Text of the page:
Then, in the past couple of years, I finally decided "I am going to buy art." I am not sure what triggered it. I was in a new relationship, with Melissa, and we had gone somewhere that there was art, either to a cafe with things hanging, or a gallery, and I saw something that I really liked. Actually, it might have been that she was buying a gift for a friend of hers, and she wanted to get a small painting. Seeing that she was buying art made me think "Well, maybe I should too." There has always been this feeling that, if I have no art, then the first thing I buy somehow says everything about me. And it felt like that was a lot to say about myself, and I never bought anything. But on this particular day, in this particular mood, I decided it didn't matter if these were the first things I had ever bought. I am now not even sure I'm correctly remembering this, but I believe the first pieces I bought were tiny landscapes by Jennifer Phillips. They looked a lot like what's on this page. I saw them, and I could afford them (truth is, I could afford most art that I see, but these were only $60 or so, and it felt "safe" to dip my feet in the arty waters with a small purchase rather than a big one). And most of all, I liked them. I felt comfortable with the idea that, even if someone might think I'm defining myself, that these are pieces that defined me.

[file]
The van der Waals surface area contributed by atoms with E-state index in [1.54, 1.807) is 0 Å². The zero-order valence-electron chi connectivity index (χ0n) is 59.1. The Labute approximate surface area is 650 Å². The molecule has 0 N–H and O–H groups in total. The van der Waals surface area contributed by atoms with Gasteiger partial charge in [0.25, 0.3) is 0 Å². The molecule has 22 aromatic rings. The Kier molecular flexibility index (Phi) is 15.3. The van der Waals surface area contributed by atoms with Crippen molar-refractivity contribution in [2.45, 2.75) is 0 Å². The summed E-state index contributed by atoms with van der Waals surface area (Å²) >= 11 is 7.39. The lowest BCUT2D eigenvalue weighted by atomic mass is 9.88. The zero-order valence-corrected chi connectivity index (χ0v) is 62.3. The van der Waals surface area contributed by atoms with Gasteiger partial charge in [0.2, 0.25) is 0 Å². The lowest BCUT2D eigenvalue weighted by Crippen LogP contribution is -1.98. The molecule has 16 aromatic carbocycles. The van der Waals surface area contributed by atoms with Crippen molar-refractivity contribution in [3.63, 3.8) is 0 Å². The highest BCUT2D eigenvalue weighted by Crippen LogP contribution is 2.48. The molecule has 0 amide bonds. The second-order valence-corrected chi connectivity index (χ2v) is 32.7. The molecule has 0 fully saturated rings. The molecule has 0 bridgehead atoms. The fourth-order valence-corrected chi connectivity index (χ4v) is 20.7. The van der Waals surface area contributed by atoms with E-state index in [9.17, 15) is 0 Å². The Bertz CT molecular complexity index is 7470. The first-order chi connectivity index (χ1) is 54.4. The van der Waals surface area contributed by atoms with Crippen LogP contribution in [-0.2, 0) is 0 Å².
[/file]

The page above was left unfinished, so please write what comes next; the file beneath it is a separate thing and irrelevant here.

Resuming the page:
And that broke the ice. I have purchased a fair amount of art since then. Some of my favorite local artists, whose work I own, include Deborah Stachowic, Jacqui Beck, and Kelly Rae Cunningham. While there are several different styles and media among the pieces I own, I have a bit of an inclination toward encaustic. I didn't mean to buy like ten pieces of encaustic, but it just happened. I'm attracted to the texture of it, and the bright colors, and the crispness of the lines that the colors create.